Now that I have digressed, back to SharePoint Online and why you would use it. It has been my experience that if you embrace new technology and new ways of looking at things with a bit of caution, a bit of excitement and a bit of pragmatism you will most likely make the right decision most of the time. With Microsoft SharePoint Online, it’s not new technology (SharePoint has been around for some time), the way it is presented and how it is accessed is the real draw. Having the great functionality of SharePoint and having it internet facing and accessible everywhere is the real appeal. Like now, I am going to save this document to SharePoint Online and then I am going to go home and access it on my larger than usual Android phone (Sorry Microsoft) and continue to work on it like I was in the office with Office 365 and SharePoint Online (you can work on just about any operating platform) or if I were at a dentist appointment and want to work on it in the waiting room and ask a co-worker to make edits at the same time—now wouldn’t that be powerful?

Apart from looking at some of the good qualities of Microsoft SharePoint Online, I will now share some of the intricacies about SharePoint.

SharePoint Online is really easy to setup and really easy to mess up. Let me explain. You need to know how your security will be setup. SharePoint Online like many technologies is hierarchical. Your security flows down from your main SharePoint sites to all the sub sites, which could be good as you want to make one or several groups and apply security to all the sites below it, but there are instances when you want to break the hierarchy, and this is where the rub is. You really need to plan out the sites in advance, understand what security rights and groups you want people to have, what sites you want isolated and so on. This is where is can start getting expensive, consultants will typically first ask you, if you talk to them about SharePoint sites, “how is your security setup”? They know it is tricky and most people don’t get it right which could have lots of negative results down the road as you grow your sites.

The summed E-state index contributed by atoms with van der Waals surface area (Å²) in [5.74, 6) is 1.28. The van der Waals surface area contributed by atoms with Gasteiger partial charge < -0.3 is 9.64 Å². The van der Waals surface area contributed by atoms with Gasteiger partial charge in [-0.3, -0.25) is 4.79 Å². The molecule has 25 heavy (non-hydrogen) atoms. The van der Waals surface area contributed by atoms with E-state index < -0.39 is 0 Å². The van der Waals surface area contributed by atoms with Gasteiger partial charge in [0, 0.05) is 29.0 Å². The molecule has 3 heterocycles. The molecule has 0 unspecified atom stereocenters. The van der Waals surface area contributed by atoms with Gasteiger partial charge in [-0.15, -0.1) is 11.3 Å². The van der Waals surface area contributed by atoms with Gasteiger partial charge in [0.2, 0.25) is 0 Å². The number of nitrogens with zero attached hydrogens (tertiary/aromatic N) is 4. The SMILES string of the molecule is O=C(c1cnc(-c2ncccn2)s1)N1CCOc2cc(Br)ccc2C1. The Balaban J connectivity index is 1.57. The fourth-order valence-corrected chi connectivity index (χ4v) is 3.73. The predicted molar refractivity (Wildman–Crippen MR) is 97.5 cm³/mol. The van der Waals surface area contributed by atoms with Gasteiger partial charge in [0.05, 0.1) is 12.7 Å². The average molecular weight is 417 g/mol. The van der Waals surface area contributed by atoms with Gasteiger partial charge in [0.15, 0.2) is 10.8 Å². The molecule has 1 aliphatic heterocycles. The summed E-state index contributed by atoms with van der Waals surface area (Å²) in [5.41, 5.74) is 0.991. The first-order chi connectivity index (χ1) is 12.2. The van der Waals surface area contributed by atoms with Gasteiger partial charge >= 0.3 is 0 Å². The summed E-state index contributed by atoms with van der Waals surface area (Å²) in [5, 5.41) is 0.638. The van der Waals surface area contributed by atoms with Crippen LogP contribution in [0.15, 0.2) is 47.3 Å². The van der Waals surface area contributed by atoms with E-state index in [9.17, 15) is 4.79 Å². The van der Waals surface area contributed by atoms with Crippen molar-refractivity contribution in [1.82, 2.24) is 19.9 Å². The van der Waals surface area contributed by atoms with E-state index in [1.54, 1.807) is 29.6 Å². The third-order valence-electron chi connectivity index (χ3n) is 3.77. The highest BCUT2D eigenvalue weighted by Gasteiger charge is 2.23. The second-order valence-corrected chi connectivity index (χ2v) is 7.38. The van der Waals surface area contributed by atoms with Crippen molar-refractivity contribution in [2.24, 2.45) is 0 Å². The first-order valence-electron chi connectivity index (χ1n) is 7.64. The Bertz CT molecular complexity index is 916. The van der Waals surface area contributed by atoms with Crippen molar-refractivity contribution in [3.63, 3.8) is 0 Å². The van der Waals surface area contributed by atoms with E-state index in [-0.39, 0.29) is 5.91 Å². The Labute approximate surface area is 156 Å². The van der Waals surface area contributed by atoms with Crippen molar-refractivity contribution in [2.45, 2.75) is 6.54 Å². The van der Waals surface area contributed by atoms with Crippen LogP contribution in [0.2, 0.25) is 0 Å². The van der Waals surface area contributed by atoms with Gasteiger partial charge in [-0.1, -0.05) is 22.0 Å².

If you want to make a simple default site that has a document library and have your company background, collaboration blog and logo, and maybe some other simple changes, SharePoint is a snap. Now if you want to make it fancy, with workflow, forms and other wiz bang and exciting things, you can do it yourself, you need to put in the hours to have someone self learn or better, go to class-I would say to leave that to the experts. Let’s say you have 5 departments: Finance, HR, Marketing, IT, and Operations and you want SharePoint custom for every department and do not want the basic defaults with some little bells and whistles expect to dole out some cash. Customized sites can cost up to $20K or more each created by your local consultant, which could be $100K or more for 5 customized sites to have a snazzy site that would make your Mother proud.

In the end, I think that SharePoint Online is a worthwhile investment and if you don’t get too fancy with the SharePoint sites, plan the security in advance, and take into account that having Microsoft take care of the servers, security etc., the good things outweigh the bad. If you don’t have Microsoft SharePoint Online, the investigation is worthwhile, at least it was for me and I don’t regret going in that direction. I think SharePoint Online helps set up the company for the future the job of today’s CIO!.